Civil Society Talks with EC: Call for 'no vote' system
12:00 AM, August 01, 2017 / LAST MODIFIED: 03:12 AM, August 01, 2017

Civil Society Talks with EC: Call for army in polls, 'no vote' system

Participants want level playing field for all parties

Most civil society members during talks with the Election Commission yesterday spoke for restoring “no vote” system and ensuring a level-playing field for all political parties to hold the next election in a free, fair and participatory manner.

They also suggested army be deployed alongside regular law enforcers during the polls, due in January 2019, to remove fear among voters, candidates and election officials.

Most of the participants disagreed with the chief election commissioner's recent remarks that the EC had nothing to do if activities of a registered political party are hampered before the polls schedule is announced.

The civil society personalities urged the EC to work for bringing back people's confidence in it and suggested that the Jatiya Sangsad be dissolved ahead of the election.

As part of its election roadmap, the EC had invited 59 civil society members to join the talks in which 35 participated while some others expressed their inability to attend for personal reasons.

The dialogue began around 11:00am at the EC Secretariat with the chief election commissioner in the chair and ended at 4:15pm with a lunch break for an hour.

The civil society members were the first to hold talks with the Commission, which will also sit with with 40 registered political parties, women leaders and the media.

Talking to reporters later, CEC KM Nurul Huda said the dialogue would have an impact on the government as well as political parties and help them reach a consensus over the election.

“I think the messages of the people and the civil society members will reach the government and the opposition parties, including those out of parliament. I hope they reach a consensus,” he said.

At the end of the dialogue with all stakeholders, the EC will sit with government representatives to discuss the ways to hold the election freely and fairly.

“We are holding talks with the stakeholders as part of our initiative to earn people's trust,” he said, referring to the civil society members' suggestion on this.

After the dialogue, where reporters were not allowed in, former caretaker government adviser M Hafizuddin Khan said that for an inclusive election, there should be a level-playing field.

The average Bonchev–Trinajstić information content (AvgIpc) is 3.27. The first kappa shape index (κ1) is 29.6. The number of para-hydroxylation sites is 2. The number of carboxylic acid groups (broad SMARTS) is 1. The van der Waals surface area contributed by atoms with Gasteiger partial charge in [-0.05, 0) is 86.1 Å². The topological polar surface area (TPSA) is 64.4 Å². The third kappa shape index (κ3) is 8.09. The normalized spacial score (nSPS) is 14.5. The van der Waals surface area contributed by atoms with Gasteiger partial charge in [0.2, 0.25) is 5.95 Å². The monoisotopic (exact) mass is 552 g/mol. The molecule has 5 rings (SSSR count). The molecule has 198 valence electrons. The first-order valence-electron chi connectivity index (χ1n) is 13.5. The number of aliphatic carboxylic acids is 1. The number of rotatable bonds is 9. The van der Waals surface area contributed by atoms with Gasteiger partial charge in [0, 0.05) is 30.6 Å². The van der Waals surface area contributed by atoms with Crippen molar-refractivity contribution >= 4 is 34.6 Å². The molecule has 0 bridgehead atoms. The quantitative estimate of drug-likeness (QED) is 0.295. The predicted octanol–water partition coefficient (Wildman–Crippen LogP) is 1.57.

"The Election Commission should tell the government what it wants to do. Also, it has to start working even before the announcement of election schedule for the sake of a free and fair election," said Hafizuddin, also president of Sujan, a citizen platform for good governance.

Debapriya Bhattacharya, a distinguished fellow at the Centre for Policy Dialogue, said the main takeaway from the discussion was that the EC must earn people's trust.

The EC has to play a strong and an independent role and its action must be visible, he said, adding that they also discussed what the EC could do to ensure neutrality of the administration.

There was a “huge consensus” on restoration of “no vote,” he added.

The provision was introduced by the caretaker government before the 2008 election, but it was scrapped by the Awami League government in 2009.   

India, Pakistan, Greece, Russia and Ukraine, among other countries, have the “no vote” system.  

Former caretaker government adviser Hossain Zillur Rahman said deployment of army should get importance to remove fear of voters, candidates and election officials.

Also, parliament should be dissolved before the election to prevent lawmakers from influencing the polls, he said.

Under the constitutional provision introduced in 2011, the next election will be held within 90 days before the tenure of the current House expires.

Regarding the polls-time government, Zillur said, “It is a political issue and talks should be held among the political parties on this.”

Former cabinet secretary Ali Imam Majumder said the EC should gain power and exercise it to reduce politicisation in the administration.

Former bureaucrat Sadat Hossain said the home ministry, finance ministry, public administration ministry, LGRD ministry and information ministry should be under the EC's jurisdiction during election.

Former ambassador Waliur Rahman, however, said there was no need for army deployment, and more importantly, they “do not want to come”.

He also opposed the idea of dissolving parliament, saying that would require constitutional amendment.

TIB Executive Director Iftekharuzzaman said the EC needed an effective leadership for it to earn public confidence. He suggested effective enforcement of electoral laws and ensuring transparency in campaign finance and expenditure. 

Prof Asif Nazrul of Dhaka University stressed the need for ensuring a congenial environment so that no one got scared to come to the polling stations.

Supporting the restoration of “no vote,” he said, “This is practised across the world. Also, it must be ensured that no one gets elected uncontested.” Political scientist Dr Dilara Chowdhury suggested that the armed forces be given the power they had during the 2008 parliamentary election.

At the time, members of armed forces engaged in polls duty were empowered to arrest anybody without warrant during voting for gross violation of electoral laws. But the provision was scrapped in 2009.

Dilara said she personally believed that the idea of a free and fair election under the current polls-time government system is absurd because parliament would be functional. “Can we imagine 300 people running against 300 lawmakers? It is impossible."

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